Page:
Opioids: Safe Use and Disposal Guidelines
.Opioids: Safe Use and Disposal Guidelines
Opioids are prescription pain relievers that your doctor may prescribe to help you experience pain relief. This can be for acute pain or for chronic pain. While they may be prescribed, they are also highly addictive even when used as prescribed.
It’s important to follow some safety guidelines to help prevent addiction for both you and those living in your household. Read on to learn some basic safety guidelines that will help you to make your home as safe as possible.
Don’t Mix Medications and Other Substances
When you begin taking opioids, it’s important to make sure they won’t interact with any other medications that you take. You should also avoid alcohol or any other type of illegal drug as this can be dangerous and cause overdose.
Use Caution with Activities
Opiates can affect your judgment and coordination. When you first begin using them you should avoid operating heavy machinery including driving. Over time you may build up a tolerance and be able to resume these activities but do so with caution.
Talk with your doctor if you feel too impaired to carry out necessary activities. You may be able to take less medication or change to a different type of medication.
Take as Directed
It’s important to pay careful attention to your prescription and take only the amount that is prescribed. This is particularly important if you’ve never taken opioids before. Taking too much can over medicate you and even lead to overdose. This can be deadly.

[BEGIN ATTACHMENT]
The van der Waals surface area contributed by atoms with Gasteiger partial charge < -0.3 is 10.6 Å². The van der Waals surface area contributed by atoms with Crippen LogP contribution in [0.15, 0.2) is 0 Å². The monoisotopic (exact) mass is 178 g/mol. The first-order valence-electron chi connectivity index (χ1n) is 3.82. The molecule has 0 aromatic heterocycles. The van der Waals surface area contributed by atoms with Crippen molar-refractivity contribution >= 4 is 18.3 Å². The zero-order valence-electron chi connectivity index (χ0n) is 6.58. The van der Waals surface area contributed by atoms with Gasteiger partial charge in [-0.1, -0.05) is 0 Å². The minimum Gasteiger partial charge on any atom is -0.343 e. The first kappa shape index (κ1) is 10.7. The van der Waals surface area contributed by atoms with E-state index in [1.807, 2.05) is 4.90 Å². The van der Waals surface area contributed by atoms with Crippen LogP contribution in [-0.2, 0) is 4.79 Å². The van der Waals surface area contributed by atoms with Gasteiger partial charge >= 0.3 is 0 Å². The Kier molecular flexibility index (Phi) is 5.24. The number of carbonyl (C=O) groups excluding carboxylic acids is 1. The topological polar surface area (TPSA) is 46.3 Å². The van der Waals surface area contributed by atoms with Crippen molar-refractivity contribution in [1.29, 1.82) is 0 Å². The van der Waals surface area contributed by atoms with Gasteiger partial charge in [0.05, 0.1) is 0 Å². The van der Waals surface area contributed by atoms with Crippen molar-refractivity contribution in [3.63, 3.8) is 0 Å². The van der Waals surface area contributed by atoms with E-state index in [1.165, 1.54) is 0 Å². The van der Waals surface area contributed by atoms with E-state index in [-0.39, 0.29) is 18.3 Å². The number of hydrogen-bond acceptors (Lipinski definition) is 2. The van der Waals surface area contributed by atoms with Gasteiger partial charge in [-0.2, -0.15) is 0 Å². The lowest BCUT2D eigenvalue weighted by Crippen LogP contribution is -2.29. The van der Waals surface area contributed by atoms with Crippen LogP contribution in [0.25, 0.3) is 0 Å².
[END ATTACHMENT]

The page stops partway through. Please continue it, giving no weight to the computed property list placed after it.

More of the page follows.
Do not cut, chew, dissolve or crush your opioid pills. This can lead to overdose and can be deadly. If you use pain patches with opioids always remove the first one before putting on a new one.
Opioids should always be kept in the original prescription packaging and inside a locked location such as a locking medicine cabinet or a lockbox. They should be kept out of reach of small children who may not know what they are.
Be aware of how much medication is in the bottle and how much you should have left. While it isn’t fun to think about, many people who abuse prescription drugs steal them from friends or family members.
If you notice medication missing, it’s important to contact authorities and file a police report. Never give your medication to someone else. It should only be used by the person for whom it is prescribed.
There was a time when people were instructed to flush medications down the toilet, but that has been found to contaminate the water supply with drugs. The best thing to do is to turn medication in to a disposal program.
Many communities host take-back events and programs in cooperation with law enforcement. They will collect your medications and incinerate them. Some retail pharmacies will also take back medications.
If that isn’t available in your area, mix your pills (but do not crush them) with used coffee grounds, kitty litter, or dirt and place them in a sealable bag. Then throw them in the trash.
You may also be able to order free medication bags that contain a substance that breaks the medication down and allows for safe disposal. These are available online and through physicians’ offices.